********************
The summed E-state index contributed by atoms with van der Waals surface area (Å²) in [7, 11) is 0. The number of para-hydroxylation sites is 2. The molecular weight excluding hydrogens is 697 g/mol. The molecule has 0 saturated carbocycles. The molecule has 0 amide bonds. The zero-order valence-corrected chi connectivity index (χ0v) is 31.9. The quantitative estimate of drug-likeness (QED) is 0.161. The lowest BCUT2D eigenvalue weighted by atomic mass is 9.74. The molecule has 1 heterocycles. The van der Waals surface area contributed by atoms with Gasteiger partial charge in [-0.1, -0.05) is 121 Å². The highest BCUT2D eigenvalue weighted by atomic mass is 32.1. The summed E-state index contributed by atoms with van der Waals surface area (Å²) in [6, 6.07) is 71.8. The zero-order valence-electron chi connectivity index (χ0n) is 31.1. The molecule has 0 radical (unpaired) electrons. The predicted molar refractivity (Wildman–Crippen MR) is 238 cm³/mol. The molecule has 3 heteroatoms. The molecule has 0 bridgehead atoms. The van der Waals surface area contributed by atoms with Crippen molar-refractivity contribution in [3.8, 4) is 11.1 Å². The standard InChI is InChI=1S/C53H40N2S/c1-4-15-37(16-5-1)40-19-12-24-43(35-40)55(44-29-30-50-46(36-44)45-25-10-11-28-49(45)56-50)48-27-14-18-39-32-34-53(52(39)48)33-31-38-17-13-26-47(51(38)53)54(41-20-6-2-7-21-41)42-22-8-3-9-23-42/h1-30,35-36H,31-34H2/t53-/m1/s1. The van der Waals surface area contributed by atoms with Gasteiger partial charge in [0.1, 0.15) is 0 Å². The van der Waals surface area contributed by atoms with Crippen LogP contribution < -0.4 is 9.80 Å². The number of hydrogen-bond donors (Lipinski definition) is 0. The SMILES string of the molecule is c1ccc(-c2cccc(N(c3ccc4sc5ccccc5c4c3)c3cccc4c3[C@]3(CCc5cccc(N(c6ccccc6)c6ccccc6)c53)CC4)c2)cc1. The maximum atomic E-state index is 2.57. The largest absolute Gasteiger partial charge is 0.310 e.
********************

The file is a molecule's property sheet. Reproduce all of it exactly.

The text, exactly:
The summed E-state index contributed by atoms with van der Waals surface area (Å²) in [7, 11) is 0. The number of para-hydroxylation sites is 2. The molecular weight excluding hydrogens is 697 g/mol. The molecule has 0 saturated carbocycles. The molecule has 0 amide bonds. The zero-order valence-corrected chi connectivity index (χ0v) is 31.9. The quantitative estimate of drug-likeness (QED) is 0.161. The lowest BCUT2D eigenvalue weighted by atomic mass is 9.74. The molecule has 1 heterocycles. The van der Waals surface area contributed by atoms with Gasteiger partial charge in [-0.1, -0.05) is 121 Å². The highest BCUT2D eigenvalue weighted by atomic mass is 32.1. The summed E-state index contributed by atoms with van der Waals surface area (Å²) in [6, 6.07) is 71.8. The zero-order valence-electron chi connectivity index (χ0n) is 31.1. The molecule has 0 radical (unpaired) electrons. The predicted molar refractivity (Wildman–Crippen MR) is 238 cm³/mol. The molecule has 3 heteroatoms. The molecule has 0 bridgehead atoms. The van der Waals surface area contributed by atoms with Crippen molar-refractivity contribution in [3.8, 4) is 11.1 Å². The standard InChI is InChI=1S/C53H40N2S/c1-4-15-37(16-5-1)40-19-12-24-43(35-40)55(44-29-30-50-46(36-44)45-25-10-11-28-49(45)56-50)48-27-14-18-39-32-34-53(52(39)48)33-31-38-17-13-26-47(51(38)53)54(41-20-6-2-7-21-41)42-22-8-3-9-23-42/h1-30,35-36H,31-34H2/t53-/m1/s1. The van der Waals surface area contributed by atoms with Gasteiger partial charge in [0.1, 0.15) is 0 Å². The van der Waals surface area contributed by atoms with Crippen LogP contribution < -0.4 is 9.80 Å². The number of hydrogen-bond donors (Lipinski definition) is 0. The SMILES string of the molecule is c1ccc(-c2cccc(N(c3ccc4sc5ccccc5c4c3)c3cccc4c3[C@]3(CCc5cccc(N(c6ccccc6)c6ccccc6)c53)CC4)c2)cc1. The maximum atomic E-state index is 2.57. The largest absolute Gasteiger partial charge is 0.310 e.